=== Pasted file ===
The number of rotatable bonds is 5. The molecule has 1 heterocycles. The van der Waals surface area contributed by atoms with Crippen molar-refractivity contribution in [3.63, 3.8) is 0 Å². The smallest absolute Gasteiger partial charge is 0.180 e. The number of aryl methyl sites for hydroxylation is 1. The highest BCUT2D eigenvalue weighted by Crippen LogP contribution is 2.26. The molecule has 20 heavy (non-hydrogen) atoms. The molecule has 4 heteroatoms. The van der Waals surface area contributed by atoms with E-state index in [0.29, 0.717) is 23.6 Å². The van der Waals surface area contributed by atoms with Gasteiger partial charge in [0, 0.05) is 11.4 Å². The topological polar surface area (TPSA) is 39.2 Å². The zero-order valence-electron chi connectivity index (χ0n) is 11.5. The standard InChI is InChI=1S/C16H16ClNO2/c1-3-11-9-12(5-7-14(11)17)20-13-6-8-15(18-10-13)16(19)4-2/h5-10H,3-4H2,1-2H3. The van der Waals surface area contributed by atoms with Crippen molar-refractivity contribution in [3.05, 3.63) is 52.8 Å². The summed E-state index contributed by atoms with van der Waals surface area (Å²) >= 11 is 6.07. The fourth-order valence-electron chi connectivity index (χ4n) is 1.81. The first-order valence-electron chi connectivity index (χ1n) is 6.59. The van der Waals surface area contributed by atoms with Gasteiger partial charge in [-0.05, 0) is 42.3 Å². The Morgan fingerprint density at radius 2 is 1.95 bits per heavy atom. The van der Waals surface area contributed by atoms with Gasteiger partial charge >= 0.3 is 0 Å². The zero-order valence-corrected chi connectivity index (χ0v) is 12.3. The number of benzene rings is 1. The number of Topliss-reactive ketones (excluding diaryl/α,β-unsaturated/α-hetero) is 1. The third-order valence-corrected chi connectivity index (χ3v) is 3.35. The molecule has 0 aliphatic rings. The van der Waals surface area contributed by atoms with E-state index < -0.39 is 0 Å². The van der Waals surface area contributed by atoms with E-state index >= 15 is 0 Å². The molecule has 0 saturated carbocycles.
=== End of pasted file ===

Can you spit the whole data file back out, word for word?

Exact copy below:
The number of rotatable bonds is 5. The molecule has 1 heterocycles. The van der Waals surface area contributed by atoms with Crippen molar-refractivity contribution in [3.63, 3.8) is 0 Å². The smallest absolute Gasteiger partial charge is 0.180 e. The number of aryl methyl sites for hydroxylation is 1. The highest BCUT2D eigenvalue weighted by Crippen LogP contribution is 2.26. The molecule has 20 heavy (non-hydrogen) atoms. The molecule has 4 heteroatoms. The van der Waals surface area contributed by atoms with E-state index in [0.29, 0.717) is 23.6 Å². The van der Waals surface area contributed by atoms with Gasteiger partial charge in [0, 0.05) is 11.4 Å². The topological polar surface area (TPSA) is 39.2 Å². The zero-order valence-electron chi connectivity index (χ0n) is 11.5. The standard InChI is InChI=1S/C16H16ClNO2/c1-3-11-9-12(5-7-14(11)17)20-13-6-8-15(18-10-13)16(19)4-2/h5-10H,3-4H2,1-2H3. The van der Waals surface area contributed by atoms with Crippen molar-refractivity contribution in [3.05, 3.63) is 52.8 Å². The summed E-state index contributed by atoms with van der Waals surface area (Å²) >= 11 is 6.07. The fourth-order valence-electron chi connectivity index (χ4n) is 1.81. The first-order valence-electron chi connectivity index (χ1n) is 6.59. The van der Waals surface area contributed by atoms with Gasteiger partial charge in [-0.05, 0) is 42.3 Å². The Morgan fingerprint density at radius 2 is 1.95 bits per heavy atom. The van der Waals surface area contributed by atoms with Gasteiger partial charge >= 0.3 is 0 Å². The zero-order valence-corrected chi connectivity index (χ0v) is 12.3. The number of benzene rings is 1. The number of Topliss-reactive ketones (excluding diaryl/α,β-unsaturated/α-hetero) is 1. The third-order valence-corrected chi connectivity index (χ3v) is 3.35. The molecule has 0 aliphatic rings. The van der Waals surface area contributed by atoms with E-state index < -0.39 is 0 Å². The van der Waals surface area contributed by atoms with E-state index >= 15 is 0 Å². The molecule has 0 saturated carbocycles.